Carnivals Across Europe

March 4, 2020

Europe loves a carnival – a chance to get dressed up, take to the streets, socialise and celebrate. Lots take place in early spring, one of the most famous being Mardi Gras, when Roman Catholics feast before the abstinence of lent begins. But Mardi Gras isn’t the only one. Take a look at our list of the best carnivals in Europe below.

 Carnival of Dunkirk, France

Each year between January and March the Dunkirk Carnival takes over the city with celebrations, traditions and song. The carnival dates back to the 1600s when it started life as a final send-off for the town’s fishermen before they left for six months of sailing around Iceland. The town’s fishing heritage is still very much part of the carnival these days with the anthem Cantate à Jean Bart sung each year in homage to the town’s naval hero, Jean Bart.

Every Saturday there is a grand ball and live music takes place in the streets each Sunday afternoon.

The carnival culminates in a colourful parade on Shrove Tuesday. An orchestra of musicians dressed as fishermen lead the parade and pass in front of the city hall where crowds flock to receive over 450kg of herrings thrown from the balcony by the town mayor.


Photo Credit: Ville de Dunkerque

Carnival of Binche – Belgium

For a unique festival, the Carnival of Binche fits the bill. Dating back to the 14th century, it has been awarded the title of a Masterpiece of the Oral and Intangible Heritage of Humanity by UNESCO.

Celebrations start seven weeks before the main celebrations on the Sunday, Monday and Tuesday before Ash Wednesday and consist of street performances and displays of live music, dancing and theatre. But it is the main carnival celebrations that are unique.

Over 1,000 men known as Gilles wear identical masks and costumes and parade through the streets throwing oranges and apples to the crowd. They are meant to ward off evil spirits with their sticks which they use to dance with to the beat of the drums.

La Pourcailhade, France

La Pourcailhade or Festival of the Pig has been celebrated in the town of Trie-sur-Baise in southwestern France since 1975 and celebrates everything to do with the mighty swine.

Visitors and locals dress up in pigtails and noses to show their support and competitions take place across the town such as designing the best pig costume, the best pig-themed displays and of course, some sausage eating contests.  One of the most popular events of the festival is the pig-squealing championships in which contestants are judged on their ability to imitate pigs at various stages of their life. Strange but true.

There’s also piglet racing, black pudding-eating competitions and, of course, all the pork you could possibly want. There are organised sit-down banquets or street food options if you want to try a selection.

If you’re a meat-eating foodie, you’ll love this one.

Cologne Carnival – Germany

The Cologne Carnival begins every 11th November at 11:11 and lasts several months with over 600 public events. But it’s the last five days of the carnival in February when the main celebrations take place. Streets, bars and city squares fill with revellers raising a glass with the greeting of Alaaf! and normal opening pub times are suspended for the duration of the festival! The carnival ends with a parade through the city centre on Rose Monday when over a million spectators take to the streets.  The parade has grand floats led by the Prince, the Peasant and the Maiden, each one specially selected for the carnival each year. The 6km route has over 70 decorated floats and over 300,000 flowers are thrown to the spectators en route.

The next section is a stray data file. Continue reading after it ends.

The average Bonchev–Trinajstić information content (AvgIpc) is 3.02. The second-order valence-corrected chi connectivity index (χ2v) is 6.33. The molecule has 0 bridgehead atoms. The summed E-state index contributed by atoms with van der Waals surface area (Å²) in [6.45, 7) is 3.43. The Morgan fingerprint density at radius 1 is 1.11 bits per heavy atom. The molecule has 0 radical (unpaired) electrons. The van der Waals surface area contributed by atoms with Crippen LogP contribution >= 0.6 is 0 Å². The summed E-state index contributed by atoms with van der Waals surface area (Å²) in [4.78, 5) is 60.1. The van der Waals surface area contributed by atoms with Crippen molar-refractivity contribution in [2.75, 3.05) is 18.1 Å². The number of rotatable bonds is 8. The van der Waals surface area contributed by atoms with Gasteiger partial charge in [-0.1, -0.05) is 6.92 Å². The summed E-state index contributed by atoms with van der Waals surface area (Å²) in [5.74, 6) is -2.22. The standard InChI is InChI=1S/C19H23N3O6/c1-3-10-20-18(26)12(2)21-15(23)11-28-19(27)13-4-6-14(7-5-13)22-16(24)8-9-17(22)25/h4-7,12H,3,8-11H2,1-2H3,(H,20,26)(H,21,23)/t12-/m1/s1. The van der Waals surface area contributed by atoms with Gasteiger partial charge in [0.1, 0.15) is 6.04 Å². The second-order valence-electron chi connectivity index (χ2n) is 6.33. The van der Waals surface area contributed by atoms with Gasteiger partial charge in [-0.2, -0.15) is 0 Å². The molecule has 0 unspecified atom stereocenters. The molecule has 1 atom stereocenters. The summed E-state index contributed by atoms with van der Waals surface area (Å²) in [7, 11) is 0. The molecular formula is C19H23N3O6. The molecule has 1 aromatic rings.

Carnival of Maastricht, The Netherlands

Similar to the Cologne Carnival, in Maastricht, the carnival kicks off on 11 November at 11:11am and continues all the way until March.

Some say the reason the carnival begins at this time is because the world eleven in Dutch and German roughly translates as ‘elf’ and many think the mythical qualities of elves will bring the carnival good luck.

The carnival culminates the weekend before lent when the city bursts with colour and sound. Eleven cannon shots are fired to signify the start of the celebrations and hundreds of people take to the streets. Elaborate costumes are worn as people parade through the city, traditional songs are sung and everybody comes together to celebrate. There’s even a brass band competition which runs across the weekend, with street performances showing their skills.

It’s a great atmosphere which brings young and old together to celebrate through music, dance, colour and fun!

Up Helly Aa – Scotland

Up Helly Aa is a celebration of Scotland’s Norse heritage and takes place in the depths of winter, normally at the end of January on the Shetland Islands.

The centrepiece of Europe’s biggest fire festival is a replica Viking ship that is pulled through the streets of Lerwick in a torch-lit procession led by islanders in traditional dress. It is eventually set alight and the whole town then stays up late for an all-night ceilidh, fuelled by warming Scotch whisky and stories of Norse tradition.


Do you fancy heading to Europe for carnival season? DFDS run four ferry routes from the UK to Europe and with unlimited baggage you can take as many carnival costumes as you like! Take a look at our routes here.

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